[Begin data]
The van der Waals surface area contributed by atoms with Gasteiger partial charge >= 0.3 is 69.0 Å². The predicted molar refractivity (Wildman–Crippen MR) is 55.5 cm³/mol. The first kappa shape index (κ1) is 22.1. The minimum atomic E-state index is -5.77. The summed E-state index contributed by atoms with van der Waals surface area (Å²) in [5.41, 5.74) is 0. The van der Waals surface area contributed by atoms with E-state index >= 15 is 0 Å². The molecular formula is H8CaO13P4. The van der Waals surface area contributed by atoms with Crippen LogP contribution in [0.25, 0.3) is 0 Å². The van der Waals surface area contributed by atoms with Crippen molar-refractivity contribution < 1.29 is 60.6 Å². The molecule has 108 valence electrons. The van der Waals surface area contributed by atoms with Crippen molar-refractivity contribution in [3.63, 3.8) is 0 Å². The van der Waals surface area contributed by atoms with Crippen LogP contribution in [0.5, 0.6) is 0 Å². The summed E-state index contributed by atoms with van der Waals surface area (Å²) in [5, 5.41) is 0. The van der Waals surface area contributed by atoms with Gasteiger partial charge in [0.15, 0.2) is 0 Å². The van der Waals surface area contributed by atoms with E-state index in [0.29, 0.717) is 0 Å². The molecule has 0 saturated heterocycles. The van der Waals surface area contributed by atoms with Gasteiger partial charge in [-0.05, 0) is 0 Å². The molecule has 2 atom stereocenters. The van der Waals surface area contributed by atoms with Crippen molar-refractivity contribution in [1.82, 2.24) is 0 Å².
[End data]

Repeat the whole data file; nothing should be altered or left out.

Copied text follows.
The van der Waals surface area contributed by atoms with Gasteiger partial charge >= 0.3 is 69.0 Å². The predicted molar refractivity (Wildman–Crippen MR) is 55.5 cm³/mol. The first kappa shape index (κ1) is 22.1. The minimum atomic E-state index is -5.77. The summed E-state index contributed by atoms with van der Waals surface area (Å²) in [5.41, 5.74) is 0. The van der Waals surface area contributed by atoms with E-state index >= 15 is 0 Å². The molecular formula is H8CaO13P4. The van der Waals surface area contributed by atoms with Crippen LogP contribution in [0.25, 0.3) is 0 Å². The van der Waals surface area contributed by atoms with Crippen molar-refractivity contribution < 1.29 is 60.6 Å². The molecule has 108 valence electrons. The van der Waals surface area contributed by atoms with Crippen molar-refractivity contribution in [3.63, 3.8) is 0 Å². The van der Waals surface area contributed by atoms with Crippen LogP contribution in [0.5, 0.6) is 0 Å². The summed E-state index contributed by atoms with van der Waals surface area (Å²) in [5, 5.41) is 0. The van der Waals surface area contributed by atoms with Gasteiger partial charge in [0.15, 0.2) is 0 Å². The van der Waals surface area contributed by atoms with E-state index in [0.29, 0.717) is 0 Å². The molecule has 0 saturated heterocycles. The van der Waals surface area contributed by atoms with Gasteiger partial charge in [-0.05, 0) is 0 Å². The molecule has 2 atom stereocenters. The van der Waals surface area contributed by atoms with Crippen molar-refractivity contribution in [1.82, 2.24) is 0 Å².